Stillborn babies are ‘the collateral damage of the pandemic’

Stillborn babies are ‘the collateral damage of the pandemic’

According to new research, Melbourne mothers were more likely to have a preterm stillbirth during lockdowns than they were in the previous two years.

This is a unique finding, as the Victorian state government has imposed on Melbourne the longest, and arguably harshest, lockdown restrictions in the world; yet there have been minimal cases of pregnant mothers contracting Covid-19; and no mothers or babies dying as a result of Covid, for those who did contract it. 

This unique set of circumstances allowed researchers to assess the impact of lockdowns without needing to account for the impacts of the disease itself on pregnancy.

The reason for the uptick in stillborns is linked to disrupted maternal services. 

Changes made to Melbourne pregnancy care included more telehealth calls rather than face-to-face care, larger gaps between in-person visits, shorter in-person appointments, and changes to gestational diabetes screening and fetal growth monitoring.

These measures resulted in pregnant mothers spending less time in care and receiving a lower quality of care. As a consequence, health concerns, which would normally be picked up, were missed.

Specialist in midwifery at the University of South Australia in Adelaide, Jane Warland, says “What we’ve done is cause an unintended spike in stillbirth while trying to protect [pregnant women] from COVID-19”.

A recent survey of close to 3000 women by the Australian College of Midwives, asked women about “their experiences of maternity care during COVID-19”.

Associate Professor Jane Warland, University of South Australia international researcher and midwife, says that “The feedback has been telling”. 

“Women – first time mums particularly – are voicing their concerns about not being seen, forgotten, ignored and scared that their baby might be at risk without regular health checks.These comments mean that women are not receiving the kind of care they are entitled to in a country which prides itself on a first-class health system.”

Globally

But it isn’t just Melbourne that has seen an increase in stillbirths. Across the world, in countries rife with Covid-19 cases, there has also been an increase. Once again, the reasons are being attributed to reduced care for pregnant women due to lockdowns, rather than Covid-19.

There are those who might argue that the impact of Covid-19 on the healthcare system would have caused the same increase in stillbirth (irrespective of whether or not lockdowns were occurring); or even that the stillbirth rate would have been worse had there been no lockdowns to reduce the impact of Covid-19 on healthcare.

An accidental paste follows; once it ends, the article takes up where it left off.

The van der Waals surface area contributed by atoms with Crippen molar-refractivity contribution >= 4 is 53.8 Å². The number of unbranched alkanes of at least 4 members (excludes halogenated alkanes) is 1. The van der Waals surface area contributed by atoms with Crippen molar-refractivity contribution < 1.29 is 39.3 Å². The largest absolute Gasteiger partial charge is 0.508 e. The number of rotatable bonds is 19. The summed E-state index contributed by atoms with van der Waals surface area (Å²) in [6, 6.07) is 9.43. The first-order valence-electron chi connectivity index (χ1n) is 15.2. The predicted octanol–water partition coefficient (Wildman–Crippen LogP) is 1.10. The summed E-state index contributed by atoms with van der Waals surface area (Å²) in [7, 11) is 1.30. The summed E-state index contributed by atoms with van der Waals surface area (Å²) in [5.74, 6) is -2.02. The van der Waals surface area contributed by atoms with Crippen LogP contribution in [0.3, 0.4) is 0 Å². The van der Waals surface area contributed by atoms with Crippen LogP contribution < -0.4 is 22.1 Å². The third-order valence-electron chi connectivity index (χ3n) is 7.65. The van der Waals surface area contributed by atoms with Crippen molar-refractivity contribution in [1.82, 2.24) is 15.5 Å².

However, the rates of stillbirth were the most dramatic, not when Covid cases became out of control, but when lockdowns were at their strictest.

The Lancet Global Health published the largest study to date on the rise in the stillbirth rate. The data examined 20,000 pregnant women across Nepal.

“It reported that stillbirths increased from 14 per 1,000 births before the country went into lockdown to stop the spread of the coronavirus in late March, to 21 per 1,000 births by the end of May — a rise of 50 per cent. The sharpest rise was observed during the first four weeks of the lockdown, under which people were allowed to leave their homes only to buy food and receive essential care.

“Pregnant women might have been unable to travel to health facilities for lack of public transport; in some cases, antenatal appointments were reportedly cancelled. Others might have avoided hospitals for fear of contracting SARS-CoV-2, the virus that causes COVID-19, or had consultations by phone or Internet. Disruptions brought about by the pandemic have also been linked to a rise in deaths from heart disease and diabetes.”

Ashish K.C., a perinatal epidemiologist at Uppsala University, Sweden says that “Nepal has made significant progress in the last 20 years in health outcomes for women and their babies, but the last few months have de-accelerated that progress”.

A similar trend can be observed in London. At St George’s Hospital there was “a nearly fourfold increase in the incidence of stillbirths...from 2.38 per 1,000 births between October 2019 and the end of January this year, to 9.31 per 1,000 births between February and mid-June.”

Asma Khalil, an obstetrician at St George’s, University of London, calls this “the collateral damage of the pandemic”. Saying that during lockdown, pregnant women may have developed undiagnosed complications but been hesitant to go to hospital because of Covid-19, and would therefore only seek treatment at the advanced stages of a problem, when less medically could be done.

India and Scotland have also observed an increase in the rate of stillbirths during the pandemic.

It’s clear that we’re starting to see the unintended consequences of lockdowns on health. Whilst governments around the world have tried to protect the health of their citizens, they have also inadvertently hurt people’s health; in this case some of the most vulnerable pregnant women and their unborn children.

Unfortunately, not enough notice was taken of those medical professionals and community members who raised a flag about the potential impact of lockdowns on other areas of health. 

Sadly, we’re at the stage where we will have to learn the lessons after the fact, and suffer the consequences of the impacts of lockdowns. The tragedy is that a portion of that burden will fall on the pregnant women who lost their babies.